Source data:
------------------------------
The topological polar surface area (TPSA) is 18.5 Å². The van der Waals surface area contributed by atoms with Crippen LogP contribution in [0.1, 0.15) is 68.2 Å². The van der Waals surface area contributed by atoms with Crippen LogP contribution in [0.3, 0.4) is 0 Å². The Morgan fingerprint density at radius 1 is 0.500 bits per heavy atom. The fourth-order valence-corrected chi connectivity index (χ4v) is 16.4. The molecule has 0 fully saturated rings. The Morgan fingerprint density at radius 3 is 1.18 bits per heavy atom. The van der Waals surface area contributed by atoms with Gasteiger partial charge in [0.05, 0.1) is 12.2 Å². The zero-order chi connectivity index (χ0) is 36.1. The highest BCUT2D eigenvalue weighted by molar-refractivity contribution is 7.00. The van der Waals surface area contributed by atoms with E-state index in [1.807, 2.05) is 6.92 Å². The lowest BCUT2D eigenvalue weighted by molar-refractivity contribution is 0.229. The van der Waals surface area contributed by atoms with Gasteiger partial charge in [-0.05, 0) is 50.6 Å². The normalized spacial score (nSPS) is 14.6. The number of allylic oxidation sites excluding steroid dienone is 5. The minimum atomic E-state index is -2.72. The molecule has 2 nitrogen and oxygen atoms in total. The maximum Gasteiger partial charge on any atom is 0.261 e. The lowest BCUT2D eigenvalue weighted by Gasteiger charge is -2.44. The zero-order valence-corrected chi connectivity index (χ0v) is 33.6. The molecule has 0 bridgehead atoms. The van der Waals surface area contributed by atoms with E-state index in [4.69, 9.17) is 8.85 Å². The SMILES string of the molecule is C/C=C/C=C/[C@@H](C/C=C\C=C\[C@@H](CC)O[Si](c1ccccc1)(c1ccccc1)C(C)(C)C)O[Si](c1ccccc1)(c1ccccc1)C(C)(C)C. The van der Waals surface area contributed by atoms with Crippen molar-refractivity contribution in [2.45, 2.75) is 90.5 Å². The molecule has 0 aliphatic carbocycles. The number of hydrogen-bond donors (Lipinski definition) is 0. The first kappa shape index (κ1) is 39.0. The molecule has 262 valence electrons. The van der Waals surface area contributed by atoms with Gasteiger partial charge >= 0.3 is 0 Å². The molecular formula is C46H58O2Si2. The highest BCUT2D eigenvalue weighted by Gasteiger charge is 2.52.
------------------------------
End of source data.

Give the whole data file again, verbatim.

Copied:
The topological polar surface area (TPSA) is 18.5 Å². The van der Waals surface area contributed by atoms with Crippen LogP contribution in [0.1, 0.15) is 68.2 Å². The van der Waals surface area contributed by atoms with Crippen LogP contribution in [0.3, 0.4) is 0 Å². The Morgan fingerprint density at radius 1 is 0.500 bits per heavy atom. The fourth-order valence-corrected chi connectivity index (χ4v) is 16.4. The molecule has 0 fully saturated rings. The Morgan fingerprint density at radius 3 is 1.18 bits per heavy atom. The van der Waals surface area contributed by atoms with Gasteiger partial charge in [0.05, 0.1) is 12.2 Å². The zero-order chi connectivity index (χ0) is 36.1. The highest BCUT2D eigenvalue weighted by molar-refractivity contribution is 7.00. The van der Waals surface area contributed by atoms with E-state index in [1.807, 2.05) is 6.92 Å². The lowest BCUT2D eigenvalue weighted by molar-refractivity contribution is 0.229. The van der Waals surface area contributed by atoms with Gasteiger partial charge in [-0.05, 0) is 50.6 Å². The normalized spacial score (nSPS) is 14.6. The number of allylic oxidation sites excluding steroid dienone is 5. The minimum atomic E-state index is -2.72. The molecule has 2 nitrogen and oxygen atoms in total. The maximum Gasteiger partial charge on any atom is 0.261 e. The lowest BCUT2D eigenvalue weighted by Gasteiger charge is -2.44. The zero-order valence-corrected chi connectivity index (χ0v) is 33.6. The molecule has 0 bridgehead atoms. The van der Waals surface area contributed by atoms with E-state index in [4.69, 9.17) is 8.85 Å². The SMILES string of the molecule is C/C=C/C=C/[C@@H](C/C=C\C=C\[C@@H](CC)O[Si](c1ccccc1)(c1ccccc1)C(C)(C)C)O[Si](c1ccccc1)(c1ccccc1)C(C)(C)C. The van der Waals surface area contributed by atoms with Crippen molar-refractivity contribution in [2.45, 2.75) is 90.5 Å². The molecule has 0 aliphatic carbocycles. The number of hydrogen-bond donors (Lipinski definition) is 0. The first kappa shape index (κ1) is 39.0. The molecule has 262 valence electrons. The van der Waals surface area contributed by atoms with Gasteiger partial charge >= 0.3 is 0 Å². The molecular formula is C46H58O2Si2. The highest BCUT2D eigenvalue weighted by Gasteiger charge is 2.52.